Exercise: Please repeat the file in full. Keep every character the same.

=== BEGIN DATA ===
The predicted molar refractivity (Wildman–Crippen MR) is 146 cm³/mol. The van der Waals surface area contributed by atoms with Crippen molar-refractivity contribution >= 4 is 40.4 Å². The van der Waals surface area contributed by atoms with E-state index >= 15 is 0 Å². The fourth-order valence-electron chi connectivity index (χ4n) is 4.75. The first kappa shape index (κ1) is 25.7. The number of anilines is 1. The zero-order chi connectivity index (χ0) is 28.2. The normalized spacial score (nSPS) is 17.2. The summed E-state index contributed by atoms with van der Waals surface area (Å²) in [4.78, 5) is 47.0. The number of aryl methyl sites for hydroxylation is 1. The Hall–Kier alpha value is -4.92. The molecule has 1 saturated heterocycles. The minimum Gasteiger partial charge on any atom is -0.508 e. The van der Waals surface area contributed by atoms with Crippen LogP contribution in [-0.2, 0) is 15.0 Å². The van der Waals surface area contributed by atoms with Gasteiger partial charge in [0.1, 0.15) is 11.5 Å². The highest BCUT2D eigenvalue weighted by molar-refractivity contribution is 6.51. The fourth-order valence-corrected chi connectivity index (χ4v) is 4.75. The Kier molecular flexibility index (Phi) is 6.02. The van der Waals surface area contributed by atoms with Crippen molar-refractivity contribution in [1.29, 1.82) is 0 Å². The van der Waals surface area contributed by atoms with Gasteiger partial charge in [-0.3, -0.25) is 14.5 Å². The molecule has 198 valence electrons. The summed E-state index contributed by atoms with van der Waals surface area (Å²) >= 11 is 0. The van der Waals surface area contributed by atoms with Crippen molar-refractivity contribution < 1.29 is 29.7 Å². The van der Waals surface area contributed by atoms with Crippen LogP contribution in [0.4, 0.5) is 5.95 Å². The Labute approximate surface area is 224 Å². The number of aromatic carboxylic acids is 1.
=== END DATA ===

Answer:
The predicted molar refractivity (Wildman–Crippen MR) is 146 cm³/mol. The van der Waals surface area contributed by atoms with Crippen molar-refractivity contribution >= 4 is 40.4 Å². The van der Waals surface area contributed by atoms with E-state index >= 15 is 0 Å². The fourth-order valence-electron chi connectivity index (χ4n) is 4.75. The first kappa shape index (κ1) is 25.7. The number of anilines is 1. The zero-order chi connectivity index (χ0) is 28.2. The normalized spacial score (nSPS) is 17.2. The summed E-state index contributed by atoms with van der Waals surface area (Å²) in [4.78, 5) is 47.0. The number of aryl methyl sites for hydroxylation is 1. The Hall–Kier alpha value is -4.92. The molecule has 1 saturated heterocycles. The minimum Gasteiger partial charge on any atom is -0.508 e. The van der Waals surface area contributed by atoms with Crippen LogP contribution in [-0.2, 0) is 15.0 Å². The van der Waals surface area contributed by atoms with Gasteiger partial charge in [0.1, 0.15) is 11.5 Å². The highest BCUT2D eigenvalue weighted by molar-refractivity contribution is 6.51. The fourth-order valence-corrected chi connectivity index (χ4v) is 4.75. The Kier molecular flexibility index (Phi) is 6.02. The van der Waals surface area contributed by atoms with Crippen molar-refractivity contribution in [1.29, 1.82) is 0 Å². The van der Waals surface area contributed by atoms with Gasteiger partial charge in [-0.3, -0.25) is 14.5 Å². The molecule has 198 valence electrons. The summed E-state index contributed by atoms with van der Waals surface area (Å²) >= 11 is 0. The van der Waals surface area contributed by atoms with Crippen molar-refractivity contribution < 1.29 is 29.7 Å². The van der Waals surface area contributed by atoms with Crippen LogP contribution in [0.4, 0.5) is 5.95 Å². The Labute approximate surface area is 224 Å². The number of aromatic carboxylic acids is 1.